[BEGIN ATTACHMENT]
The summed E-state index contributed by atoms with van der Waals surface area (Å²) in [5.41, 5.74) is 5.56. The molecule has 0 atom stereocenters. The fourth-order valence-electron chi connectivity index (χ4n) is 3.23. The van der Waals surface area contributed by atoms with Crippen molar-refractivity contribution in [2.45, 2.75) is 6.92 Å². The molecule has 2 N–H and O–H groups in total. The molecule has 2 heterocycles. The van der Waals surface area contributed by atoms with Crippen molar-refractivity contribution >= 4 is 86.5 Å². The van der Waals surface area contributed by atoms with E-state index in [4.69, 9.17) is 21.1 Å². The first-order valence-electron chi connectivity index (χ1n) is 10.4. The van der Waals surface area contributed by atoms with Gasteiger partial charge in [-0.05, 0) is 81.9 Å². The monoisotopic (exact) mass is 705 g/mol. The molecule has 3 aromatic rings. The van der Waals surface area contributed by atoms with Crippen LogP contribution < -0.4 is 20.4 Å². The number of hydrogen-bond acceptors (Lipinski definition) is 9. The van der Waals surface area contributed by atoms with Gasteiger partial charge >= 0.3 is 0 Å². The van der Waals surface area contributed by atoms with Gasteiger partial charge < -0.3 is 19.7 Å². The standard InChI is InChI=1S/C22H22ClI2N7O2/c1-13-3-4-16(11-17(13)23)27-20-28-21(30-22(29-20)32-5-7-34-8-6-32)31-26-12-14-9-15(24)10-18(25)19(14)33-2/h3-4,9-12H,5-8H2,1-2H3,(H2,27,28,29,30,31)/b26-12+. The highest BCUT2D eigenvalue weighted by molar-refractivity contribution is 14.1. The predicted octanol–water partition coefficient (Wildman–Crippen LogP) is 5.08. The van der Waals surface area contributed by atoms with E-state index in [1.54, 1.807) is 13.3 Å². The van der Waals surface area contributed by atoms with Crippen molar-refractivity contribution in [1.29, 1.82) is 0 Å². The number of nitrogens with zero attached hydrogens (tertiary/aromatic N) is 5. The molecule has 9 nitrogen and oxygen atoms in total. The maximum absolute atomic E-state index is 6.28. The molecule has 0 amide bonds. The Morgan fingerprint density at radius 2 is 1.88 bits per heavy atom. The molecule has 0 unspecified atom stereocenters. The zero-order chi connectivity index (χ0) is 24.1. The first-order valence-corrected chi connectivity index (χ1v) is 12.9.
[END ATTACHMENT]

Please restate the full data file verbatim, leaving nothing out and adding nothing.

The summed E-state index contributed by atoms with van der Waals surface area (Å²) in [5.41, 5.74) is 5.56. The molecule has 0 atom stereocenters. The fourth-order valence-electron chi connectivity index (χ4n) is 3.23. The van der Waals surface area contributed by atoms with Crippen molar-refractivity contribution in [2.45, 2.75) is 6.92 Å². The molecule has 2 N–H and O–H groups in total. The molecule has 2 heterocycles. The van der Waals surface area contributed by atoms with Crippen molar-refractivity contribution >= 4 is 86.5 Å². The van der Waals surface area contributed by atoms with E-state index in [4.69, 9.17) is 21.1 Å². The first-order valence-electron chi connectivity index (χ1n) is 10.4. The van der Waals surface area contributed by atoms with Gasteiger partial charge in [-0.05, 0) is 81.9 Å². The monoisotopic (exact) mass is 705 g/mol. The molecule has 3 aromatic rings. The van der Waals surface area contributed by atoms with Crippen LogP contribution < -0.4 is 20.4 Å². The number of hydrogen-bond acceptors (Lipinski definition) is 9. The van der Waals surface area contributed by atoms with Gasteiger partial charge >= 0.3 is 0 Å². The van der Waals surface area contributed by atoms with Gasteiger partial charge < -0.3 is 19.7 Å². The standard InChI is InChI=1S/C22H22ClI2N7O2/c1-13-3-4-16(11-17(13)23)27-20-28-21(30-22(29-20)32-5-7-34-8-6-32)31-26-12-14-9-15(24)10-18(25)19(14)33-2/h3-4,9-12H,5-8H2,1-2H3,(H2,27,28,29,30,31)/b26-12+. The highest BCUT2D eigenvalue weighted by molar-refractivity contribution is 14.1. The predicted octanol–water partition coefficient (Wildman–Crippen LogP) is 5.08. The van der Waals surface area contributed by atoms with E-state index in [1.54, 1.807) is 13.3 Å². The van der Waals surface area contributed by atoms with Crippen molar-refractivity contribution in [1.29, 1.82) is 0 Å². The number of nitrogens with zero attached hydrogens (tertiary/aromatic N) is 5. The molecule has 9 nitrogen and oxygen atoms in total. The maximum absolute atomic E-state index is 6.28. The molecule has 0 amide bonds. The Morgan fingerprint density at radius 2 is 1.88 bits per heavy atom. The molecule has 0 unspecified atom stereocenters. The zero-order chi connectivity index (χ0) is 24.1. The first-order valence-corrected chi connectivity index (χ1v) is 12.9.